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Canadian maple syrup production in flux due to changing weather patterns

Production was down in every syrup producing province this year except for Nova Scotia and Ontario
Canada's maple output fell again in 2015 as El Nino raises questions about spring
Production was down this year in ever syrup producing province except for Nova Scotia and Ontario.

Maple syrup production fell by 21.7 per cent to 44.5 million litres this year says Statistics Canada, the lowest level in three years.

Production was down this year in ever syrup producing province except for Nova Scotia and Ontario, which saw their output rise 9.4 per cent to 2.1 million litres, the most they've since 2011. 

Quebec—which produces about 72 per cent of the world's maple syrup—produced 40.4 million litres, down 22.4 per cent from 2017 due to unusually late snow and cold. New Brunswick's output also fell 34.5 per cent to 1.6 million litres.

Kevin McCormick, the director of the Maple Producers Association of Nova Scotia, says weather is everything. 

"Production is almost exclusively related to the weather," he told

Traditionally, he explained, ideal maple production was based on "cold, frosty nights and warm, sunny days," but with newer technologies, sap can be drawn more often, as long as the trees don't bud. 

"As long as it freezes once in a while in the evenings," he said. 

The 2018 season ended up being longer than normal for many producers in Nova Scotia, with the earliest production beginning mid-February and the latest beginning in late April, thanks to peak weather conditions. 

McCormick says that despite the decrease in production in Quebec, there is still plenty of syrup on the world market thanks to strategic reserves held by the Federation of Quebec Maple Syrup Producers. The reserve was tapped into this year to avoid price swings or supply shortages.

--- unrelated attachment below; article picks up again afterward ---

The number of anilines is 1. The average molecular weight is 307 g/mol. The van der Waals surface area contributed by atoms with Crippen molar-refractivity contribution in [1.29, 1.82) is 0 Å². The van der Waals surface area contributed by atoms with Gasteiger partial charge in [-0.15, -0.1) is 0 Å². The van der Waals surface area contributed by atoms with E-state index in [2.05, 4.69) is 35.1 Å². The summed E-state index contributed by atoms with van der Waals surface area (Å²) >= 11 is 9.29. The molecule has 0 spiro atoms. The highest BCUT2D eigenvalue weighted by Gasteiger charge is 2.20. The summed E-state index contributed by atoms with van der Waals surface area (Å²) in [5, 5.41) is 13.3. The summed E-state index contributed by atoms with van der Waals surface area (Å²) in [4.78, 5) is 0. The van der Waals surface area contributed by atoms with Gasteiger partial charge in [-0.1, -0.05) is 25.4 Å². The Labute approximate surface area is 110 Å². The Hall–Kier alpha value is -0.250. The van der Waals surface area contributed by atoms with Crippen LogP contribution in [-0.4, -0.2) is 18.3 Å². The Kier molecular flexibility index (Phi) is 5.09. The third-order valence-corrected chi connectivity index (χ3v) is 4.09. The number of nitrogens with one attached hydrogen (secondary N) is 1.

"Most other production areas had above average crops, so there is lots of syrup on the market and lots of syrup to meet the demands," he said.  "Here in Nova Scotia I think that most producers are happy with what they had as far as the season goes, but also happy with their sales."

He says producers expect to see little to no carry over of product into next season. 

The total value of Canadian maple products has decreased 22 per cent to $384.4 million, with the price of syrup remaining relatively unchanged at $39.24 per gallon.

McCormick thinks this is due to supply and demand. 

"The markets are still growing, the growth of sales is increasing yearly but maybe not as strong as it has in the past,' he said.

He hopes the growth will come with increased consumer awareness around the health benefits of maple syrup. 

His goal for the new year is to educate Nova Scotian producers on new technologies available. He says increasing production without increasing taps is the key for the industry's success. 

"Like all commodities you need to be efficient and modern in your practices." 

Danielle McCreadie

About the Author: Danielle McCreadie

Danielle spent a year freelancing for various publications in Halifax and did a brief stint at before making the move to radio.
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